Using variables that haven't been set yet is usually a sign of a programming error. If you're running your Perl programs with warnings enabled, the value undef in an expression or as an argument to some functions causes Perl to generate the warning Use of uninitialized value.

Logical Operators

When you're writing programs, you sometimes need to code something like the following: Do this if $x is true and if $y is true, but not if $z is true. You can code this example into a series of if statements, but it's not pretty:

if ($x) {
	if ($y) {
		if ($z) {
			# do nothing
		} else {
			print "All conditions met.\n";

Perl has a whole class of operators for connecting together true and false statements like this, called logical operators. The logical operators are shown in Table 3.4.

Table 3.4  Logical Operators


Alternative Name





$s && $t

True only if $s and $t are true


$q and $p

True only if $q and $p are true



$a || $b

True if $a is true or $b is true


$c or $d

True if $c is true or $d is true



! $m

True if $m is not true


not $m

True if $m is not true

Using the operators in Table 3.4, you could rewrite the previous snippet much more concisely as follows:

if ($x and $y and not $z ) {
	print "All conditions met.\n";

Expressions connected with logical operators are evaluated from left to right, until a value of true or false can be determined for the entire expression. Examine the following code:

1:   $a=0;
2:   $b=1;
3:   $c=2;
4:   $d="";
5:  if ($a and $b) {  print '$a and $b are true'; }
6:  if ($d or $b) { print 'either $d or $b is true'; }
7:  if ($d or not $b or $c) 
8:	  { print '$d is true, or $b is false or $c is true'; }

    Lines 1-4: These lines give the variables default values.

    Line 5: $a is evaluated first. It is false, so the and expression cannot possibly be true. $b is never evaluated; it doesn't have to be, because the truth of the expression is known after evaluating $a. The print is not executed.

    Line 6: $d is evaluated first. It is false. Even if $d is false, the expression might still be true—because it contains a logical or—so $b is examined next. $b turns out to be true; therefore, the expression is true, and the print happens.

    Line 7: $d is evaluated first. It is false. But although $d is false, the expression might still be true—as seen in line 4—because it contains a logical or. Next, the truth of $b—1, so true—is negated, so this expression becomes false. The truth of the or statement cannot be determined yet, so $c is evaluated. $c turns out to be true, so the whole expression is true, and the print happens.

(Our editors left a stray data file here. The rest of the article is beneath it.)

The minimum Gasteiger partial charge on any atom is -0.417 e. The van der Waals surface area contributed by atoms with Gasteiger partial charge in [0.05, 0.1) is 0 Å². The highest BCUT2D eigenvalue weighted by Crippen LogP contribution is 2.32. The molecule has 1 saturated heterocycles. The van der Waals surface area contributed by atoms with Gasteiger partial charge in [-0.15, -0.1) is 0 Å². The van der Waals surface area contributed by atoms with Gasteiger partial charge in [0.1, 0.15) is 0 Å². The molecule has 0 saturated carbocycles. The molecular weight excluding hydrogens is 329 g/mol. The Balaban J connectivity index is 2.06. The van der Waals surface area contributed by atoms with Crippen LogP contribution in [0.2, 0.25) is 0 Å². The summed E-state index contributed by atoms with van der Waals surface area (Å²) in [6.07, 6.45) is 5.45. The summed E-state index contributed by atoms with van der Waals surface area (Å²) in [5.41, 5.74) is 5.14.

This behavior—stopping the evaluation of a logical expression as soon as the truth can be determined—is called short-circuiting. This feature is used by Perl programmers to construct simple flow-control statements out of logical operators and to avoid the if statement entirely:

$message="A and B are both true."
($a and $b) or $message="A and B are not both true.";

In the preceding example, if either $a or $b is false, the right side of the or must be evaluated, and the message is changed. If both $a and $b are true, the or must be true, and it's not necessary to evaluate the right side. The truth value of the entire expression isn't used at all; this example uses the short-circuit side effects of the and and or operators to manipulate $message.


The || operator and or aren't completely alike. They differ in that || has higher precedence than or. This means that in an expression, || tends to be evaluated sooner than or. This is similar to multiplication having higher precedence than addition in normal mathematical expressions. The same caution applies to &&/and, and !/not. If you're unsure, use parentheses to guarantee the order in which the expression will be evaluated.

An interesting property of Perl's logical operators is that they don't simply return true or false. They actually return the last value evaluated. For example, the expression 5 && 7 doesn't just return true—it returns 7. This allows constructs like this:

# Set $new to old value if $old is true, 
# otherwise use the string "default".
$new=$old || "default"; 

which is a little more concise than the code

if (! $old) {  # was $old empty (or false)?

This trick can make your code less readable. Understanding how it works can be helpful, though, if you are going to be looking at much Perl code written by others.